Monday, February 27, 2006

"Race issues in Library History" - Wiegand and Davis

Wiegand and Davis’ article, “Race issues in Library History” (1994) focuses on library race issues in relation to the American Library Association (ALA), rather than adopting a broader lens on the history of race in libraries and librarianship as a profession. They state their narrow scope in the opening sentence: “…this article considers the issue of race mostly from the perspective of the history of the American Library Association, the oldest and largest professional library association in the world…”.

Keeping with the stated focus of study, Wiegand and Davis discuss various ALA landmark events concerning race relations in librarianship such as the ALA’s first concern with library service to blacks (1913), ALA’s Round Table on “Work with Negroes” (1922), the 1954 push to create one ALA chapter per state rather than have segregated chapters, and the addition to the Library Bill of Rights stating library use cannot be denied to people because of race, religion, national origins or legal views (1961). All of these events are important when studying race relations in library science; however Wiegand and Davis’ limited study of only the ALA does the issue injustice.

This becomes apparent when comparing the encyclopedia article with “‘The Place to Go’: The 135th Street Branch Library and the Harlem Renaissance” by Anderson. This article offers incite as to true race relations in libraries, instead of simply focusing on the ALA’s response to these racial issues. The fact that the creation of a library “Division of Negro Literature, History and Prints” in 1925 goes unmentioned by Wiegand and Davis illustrates the failure of the article to paint a history of race issues in libraries.

Wiegand and Davis could not have picked this limited scope without reason; why did they choose to focus on the ALA’s response to race issues instead of focusing on occurrences in libraries such as the desegregation of libraries and the hiring history of black librarians?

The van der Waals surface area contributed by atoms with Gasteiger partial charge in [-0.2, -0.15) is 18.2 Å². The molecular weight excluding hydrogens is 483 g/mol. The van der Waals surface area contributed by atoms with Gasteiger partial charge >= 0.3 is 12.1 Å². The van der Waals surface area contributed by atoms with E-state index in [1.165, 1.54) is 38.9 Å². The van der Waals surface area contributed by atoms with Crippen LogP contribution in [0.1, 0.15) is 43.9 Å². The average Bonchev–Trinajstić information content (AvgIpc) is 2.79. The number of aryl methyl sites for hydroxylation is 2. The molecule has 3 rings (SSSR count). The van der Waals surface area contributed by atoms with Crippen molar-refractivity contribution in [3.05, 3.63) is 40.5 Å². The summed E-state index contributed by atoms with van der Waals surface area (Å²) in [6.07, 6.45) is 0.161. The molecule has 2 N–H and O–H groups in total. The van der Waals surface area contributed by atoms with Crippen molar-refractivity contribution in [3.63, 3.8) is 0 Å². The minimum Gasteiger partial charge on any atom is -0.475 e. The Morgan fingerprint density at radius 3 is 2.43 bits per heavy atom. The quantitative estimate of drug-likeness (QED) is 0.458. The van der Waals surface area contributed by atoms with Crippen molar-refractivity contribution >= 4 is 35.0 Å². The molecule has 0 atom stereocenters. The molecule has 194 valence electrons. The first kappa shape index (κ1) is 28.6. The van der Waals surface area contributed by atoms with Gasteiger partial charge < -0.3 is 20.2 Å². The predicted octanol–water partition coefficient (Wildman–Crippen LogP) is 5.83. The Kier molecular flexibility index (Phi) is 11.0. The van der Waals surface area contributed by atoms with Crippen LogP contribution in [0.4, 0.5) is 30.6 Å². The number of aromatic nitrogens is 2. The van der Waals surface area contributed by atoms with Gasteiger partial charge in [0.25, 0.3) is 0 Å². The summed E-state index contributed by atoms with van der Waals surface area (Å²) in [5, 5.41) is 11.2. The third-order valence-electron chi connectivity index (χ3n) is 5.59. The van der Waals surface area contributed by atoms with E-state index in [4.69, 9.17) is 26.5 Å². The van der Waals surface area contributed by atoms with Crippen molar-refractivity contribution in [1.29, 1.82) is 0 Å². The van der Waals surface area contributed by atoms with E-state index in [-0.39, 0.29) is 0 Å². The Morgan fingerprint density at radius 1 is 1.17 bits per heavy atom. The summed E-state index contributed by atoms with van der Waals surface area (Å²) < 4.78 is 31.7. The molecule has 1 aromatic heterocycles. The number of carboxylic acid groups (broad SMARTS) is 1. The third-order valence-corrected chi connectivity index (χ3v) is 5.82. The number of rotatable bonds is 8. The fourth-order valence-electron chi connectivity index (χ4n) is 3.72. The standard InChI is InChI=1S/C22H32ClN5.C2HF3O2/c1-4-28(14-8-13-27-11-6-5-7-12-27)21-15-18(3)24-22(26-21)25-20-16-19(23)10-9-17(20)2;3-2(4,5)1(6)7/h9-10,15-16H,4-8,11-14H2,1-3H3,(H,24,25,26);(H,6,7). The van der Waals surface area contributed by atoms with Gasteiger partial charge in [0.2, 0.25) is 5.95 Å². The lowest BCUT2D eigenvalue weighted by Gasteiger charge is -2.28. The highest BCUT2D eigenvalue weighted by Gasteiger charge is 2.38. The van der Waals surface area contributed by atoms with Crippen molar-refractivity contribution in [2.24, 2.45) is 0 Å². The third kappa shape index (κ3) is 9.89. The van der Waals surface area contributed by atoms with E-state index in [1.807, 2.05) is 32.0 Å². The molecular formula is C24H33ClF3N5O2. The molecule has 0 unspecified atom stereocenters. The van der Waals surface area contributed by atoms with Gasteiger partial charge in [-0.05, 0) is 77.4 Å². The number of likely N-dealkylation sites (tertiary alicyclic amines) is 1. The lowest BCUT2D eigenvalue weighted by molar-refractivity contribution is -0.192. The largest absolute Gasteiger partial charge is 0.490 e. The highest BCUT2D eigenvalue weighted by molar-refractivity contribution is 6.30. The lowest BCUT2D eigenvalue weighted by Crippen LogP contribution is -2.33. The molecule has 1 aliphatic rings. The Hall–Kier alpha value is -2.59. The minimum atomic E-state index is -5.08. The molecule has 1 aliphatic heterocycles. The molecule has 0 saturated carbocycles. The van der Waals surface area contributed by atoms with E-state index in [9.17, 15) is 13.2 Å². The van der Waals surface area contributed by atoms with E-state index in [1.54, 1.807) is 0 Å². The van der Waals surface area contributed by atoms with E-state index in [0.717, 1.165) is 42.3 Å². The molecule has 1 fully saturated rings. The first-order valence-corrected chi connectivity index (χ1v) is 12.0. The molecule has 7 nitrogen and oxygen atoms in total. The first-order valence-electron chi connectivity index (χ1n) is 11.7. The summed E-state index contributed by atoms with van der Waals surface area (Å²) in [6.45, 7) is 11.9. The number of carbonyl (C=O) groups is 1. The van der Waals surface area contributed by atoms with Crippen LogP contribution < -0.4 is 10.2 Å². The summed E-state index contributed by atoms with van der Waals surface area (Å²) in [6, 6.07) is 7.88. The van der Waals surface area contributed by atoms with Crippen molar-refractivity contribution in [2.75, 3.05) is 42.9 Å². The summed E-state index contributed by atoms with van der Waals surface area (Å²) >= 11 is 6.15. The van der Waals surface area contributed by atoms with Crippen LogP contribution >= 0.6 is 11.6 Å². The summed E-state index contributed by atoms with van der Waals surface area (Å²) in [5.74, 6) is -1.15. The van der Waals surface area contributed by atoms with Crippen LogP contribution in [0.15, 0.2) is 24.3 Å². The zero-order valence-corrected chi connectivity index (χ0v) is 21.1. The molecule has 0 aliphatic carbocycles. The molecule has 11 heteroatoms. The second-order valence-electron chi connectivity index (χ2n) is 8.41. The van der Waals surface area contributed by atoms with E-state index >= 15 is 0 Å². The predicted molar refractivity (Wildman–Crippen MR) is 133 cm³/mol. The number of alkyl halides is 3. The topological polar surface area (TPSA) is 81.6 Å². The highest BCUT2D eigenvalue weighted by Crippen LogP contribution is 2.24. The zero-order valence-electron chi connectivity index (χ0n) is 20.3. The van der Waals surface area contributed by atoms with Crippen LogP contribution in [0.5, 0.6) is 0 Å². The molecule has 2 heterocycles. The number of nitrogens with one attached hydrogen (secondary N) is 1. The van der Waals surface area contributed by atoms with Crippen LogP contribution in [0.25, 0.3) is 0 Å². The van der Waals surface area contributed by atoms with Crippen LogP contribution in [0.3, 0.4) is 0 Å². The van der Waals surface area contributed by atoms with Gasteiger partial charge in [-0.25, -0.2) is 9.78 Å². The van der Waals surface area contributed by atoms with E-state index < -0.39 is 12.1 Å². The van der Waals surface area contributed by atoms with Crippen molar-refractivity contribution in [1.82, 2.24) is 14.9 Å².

(P.S. - It has been pointed out to me that this article is by Josey, Weigand and Davis are the eds. Whoops. So, when reading this please mentally insert Josey rather than W&D. Apologies.)

6 comments:

SarahStumpf said...

I found this article to be very poorly written because it is not about race issues in library history. It is about African American issues in the ALA, which is a whole different ball of wax. There is nothing in this article about actual on the ground experiances of librarians of color, and nothing about other races besides black people. What was librarianship and libraries like for Asian or Arabic or Hispanic or Native American people? Did they just not exist in the library system as users or librarians? Did schools that refused to admitt blacks admitt persons of other races besides white? What about the experiances of people who might have had more then just racial stumbling blocks to overcome, like gay librarians of color or women library users of color. The whole thing is extremely narrowly focused, and kinda disingenious because it does not live up to its topic.

Katie Hanson said...